Featurettes

Words and Images by Betsy DiJulio

Lessons from a French Kitchen by Richard Goodman

Limits by Dinah Lenney

Slaughterhouse by Marissa Landrigan

Home is Where the Beer Is by Adam Blake Wright

Navel Gazing by Samuel Stinson

The Sacred Canon by Betsy DiJulio

Game Over by PES

A Return to M.F.K. Fisher by Leo Racicot

Two Poems by L.A. Ashby

Dame Factor Inc. by Melanie Abramov

With Mangoes by Grace Pauley

Table 7 by Marko Slavnic

Monster Roll by Dan Blank

Revenge by Lernert and Sander

Poor Girl Gourmet by Amy McCoy

The First Taste by Saatchi & Saatchi and Heckler

Samba Salad by Sandra Kaas

flatten by Kay van Vree and Hugo de Kok

Ways of Cheddar Chex Mix by Megan Kimble

Menupoems 2014

Chocolate Bunny by Lernert and Sander

The Traveller Eggs by Nora Silva

Interview by Peggy Wolff

Fermentophone by Joshua Pablo Rosenstock

Lycopersicum by Uli Westphal

Cupcake Canon by Johnny Cupcakes and Kamp Grizzly

Street View Supermarket by Liat Berdugo

Modern Art Desserts by Caitlin Freeman

Travel Around the Hob by Nora Silva

Marzipan in Toledo by Kristen Hemlsdoefer

10,000 Items or Less by Blair Neal

Menupoems 2013

How to Explain It to My Parents by Lernert & Sander

The Burger Foundation by Michelle Ellsworth

Bebe Coca-Cola by Décio Pignatari

Tournedo Gorge by Kathi Inman Berens

Food Remix by Michelle Ellsworth

Interview with Darra Goldstein

Eating on Berry Street by Emily Nemens

In the Most Unlikely Places by Jason Bell

The Birthplace of the Tomato by David Wanczyk

Pot Luck by Cindy McCain

Secret Foods

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The Cupcake Cannon

by Johnny Cupcakes and Kamp Grizzly
with an introduction by Grace Pauley

Johnny Cupcakes visited Portland's Kamp Grizzly and served as the inspiration for this double-barrel bakery blast. In her introduction to the piece, Grace Pauley shows us why it's such a interesting romp.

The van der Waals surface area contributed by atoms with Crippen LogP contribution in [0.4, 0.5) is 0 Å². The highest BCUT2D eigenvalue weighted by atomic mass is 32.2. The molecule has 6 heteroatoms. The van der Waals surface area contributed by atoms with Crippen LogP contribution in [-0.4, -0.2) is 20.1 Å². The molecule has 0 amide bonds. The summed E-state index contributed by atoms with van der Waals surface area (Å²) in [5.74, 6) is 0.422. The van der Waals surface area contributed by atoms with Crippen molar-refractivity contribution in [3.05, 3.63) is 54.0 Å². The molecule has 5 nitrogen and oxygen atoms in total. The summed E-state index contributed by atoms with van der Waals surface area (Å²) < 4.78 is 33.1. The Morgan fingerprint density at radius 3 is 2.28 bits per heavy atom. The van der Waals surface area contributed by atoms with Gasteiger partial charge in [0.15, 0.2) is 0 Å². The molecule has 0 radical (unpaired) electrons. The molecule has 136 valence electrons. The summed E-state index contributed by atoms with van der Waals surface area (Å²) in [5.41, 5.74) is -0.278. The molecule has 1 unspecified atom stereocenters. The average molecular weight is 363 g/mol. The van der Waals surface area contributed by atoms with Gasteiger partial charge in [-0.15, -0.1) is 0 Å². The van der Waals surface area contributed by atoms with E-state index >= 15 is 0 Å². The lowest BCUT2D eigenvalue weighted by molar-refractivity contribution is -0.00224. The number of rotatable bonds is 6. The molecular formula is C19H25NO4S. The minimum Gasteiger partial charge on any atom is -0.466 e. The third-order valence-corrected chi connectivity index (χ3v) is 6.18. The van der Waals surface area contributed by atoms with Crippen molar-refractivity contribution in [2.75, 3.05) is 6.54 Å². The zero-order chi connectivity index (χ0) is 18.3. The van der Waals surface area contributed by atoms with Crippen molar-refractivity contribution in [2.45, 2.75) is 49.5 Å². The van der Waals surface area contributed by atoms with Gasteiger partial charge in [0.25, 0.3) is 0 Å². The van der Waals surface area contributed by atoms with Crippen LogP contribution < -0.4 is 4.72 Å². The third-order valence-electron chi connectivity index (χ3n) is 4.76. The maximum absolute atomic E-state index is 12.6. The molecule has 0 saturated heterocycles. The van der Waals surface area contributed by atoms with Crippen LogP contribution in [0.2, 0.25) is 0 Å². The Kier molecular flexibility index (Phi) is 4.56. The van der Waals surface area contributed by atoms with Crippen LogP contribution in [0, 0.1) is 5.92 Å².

At nineteen years old, I play with my food. My mother, although she tried, couldn’t stop me. Now and again, when there’s food left on my plate, I always insist on rearranging and recreating my meal. After all, what am I expected to do when my stomach is full? Sit quietly, pretending to be engaged in dinnertime small talk? Throw away my plate and let food go to waste? Why not play with it? What’s so impolite or awful about having fun?

“Cupcake Cannon” is my mother’s nightmare. It’s vibrant, fast-paced, curiously disgusting, and—above all—gives us the harmful as harmless. The title alone intrigues me: what does a weapon have to do with an innocent, fluffy desert? This contrast becomes evermore apparent once it starts. A man, feigning anger, smears icing across his cheeks, and the initial noise, which sounds like cannon-fire, turns out to be music. Excitedly loud lyrics repeat, “It’s not what you expected.” And sure enough, this isn’t the video you expect: people getting bombarded with cupcakes of varying flavors and frostings. The white backdrop makes the colorful blasts all the more satisfying. The idea is absurd, as the “targets” attempt to read, gesture, pose, and just goof off, all the while being pelted with cupcakes.

It’s exactly this absurdity that makes “Cupcake Cannon” so great. Warfare and eating are rarely compared, let alone made laughable. And in a nation where grave images of war are always on the nightly news, we might just need a moment to enjoy our playful, innocent, downright goofy selves. At times, we might just need the chance to play with our food.